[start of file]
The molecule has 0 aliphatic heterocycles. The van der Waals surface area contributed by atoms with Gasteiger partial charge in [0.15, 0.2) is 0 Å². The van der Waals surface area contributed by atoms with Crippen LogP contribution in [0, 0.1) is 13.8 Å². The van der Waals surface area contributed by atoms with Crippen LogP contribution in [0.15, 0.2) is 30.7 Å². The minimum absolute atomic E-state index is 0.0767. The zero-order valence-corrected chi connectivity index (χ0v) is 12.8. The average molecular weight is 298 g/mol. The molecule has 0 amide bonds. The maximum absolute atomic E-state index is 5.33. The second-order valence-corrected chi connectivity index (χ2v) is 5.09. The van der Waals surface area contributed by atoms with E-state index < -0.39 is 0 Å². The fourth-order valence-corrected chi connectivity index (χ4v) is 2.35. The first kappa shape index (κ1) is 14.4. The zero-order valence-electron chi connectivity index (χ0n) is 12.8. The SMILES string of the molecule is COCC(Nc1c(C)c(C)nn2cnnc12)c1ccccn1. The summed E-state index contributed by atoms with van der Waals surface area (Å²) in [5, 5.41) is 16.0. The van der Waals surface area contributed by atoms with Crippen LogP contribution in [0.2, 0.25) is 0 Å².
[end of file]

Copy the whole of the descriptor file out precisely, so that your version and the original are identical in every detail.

The molecule has 0 aliphatic heterocycles. The van der Waals surface area contributed by atoms with Gasteiger partial charge in [0.15, 0.2) is 0 Å². The van der Waals surface area contributed by atoms with Crippen LogP contribution in [0, 0.1) is 13.8 Å². The van der Waals surface area contributed by atoms with Crippen LogP contribution in [0.15, 0.2) is 30.7 Å². The minimum absolute atomic E-state index is 0.0767. The zero-order valence-corrected chi connectivity index (χ0v) is 12.8. The average molecular weight is 298 g/mol. The molecule has 0 amide bonds. The maximum absolute atomic E-state index is 5.33. The second-order valence-corrected chi connectivity index (χ2v) is 5.09. The van der Waals surface area contributed by atoms with E-state index < -0.39 is 0 Å². The fourth-order valence-corrected chi connectivity index (χ4v) is 2.35. The first kappa shape index (κ1) is 14.4. The zero-order valence-electron chi connectivity index (χ0n) is 12.8. The SMILES string of the molecule is COCC(Nc1c(C)c(C)nn2cnnc12)c1ccccn1. The summed E-state index contributed by atoms with van der Waals surface area (Å²) in [5, 5.41) is 16.0. The van der Waals surface area contributed by atoms with Crippen LogP contribution in [0.2, 0.25) is 0 Å².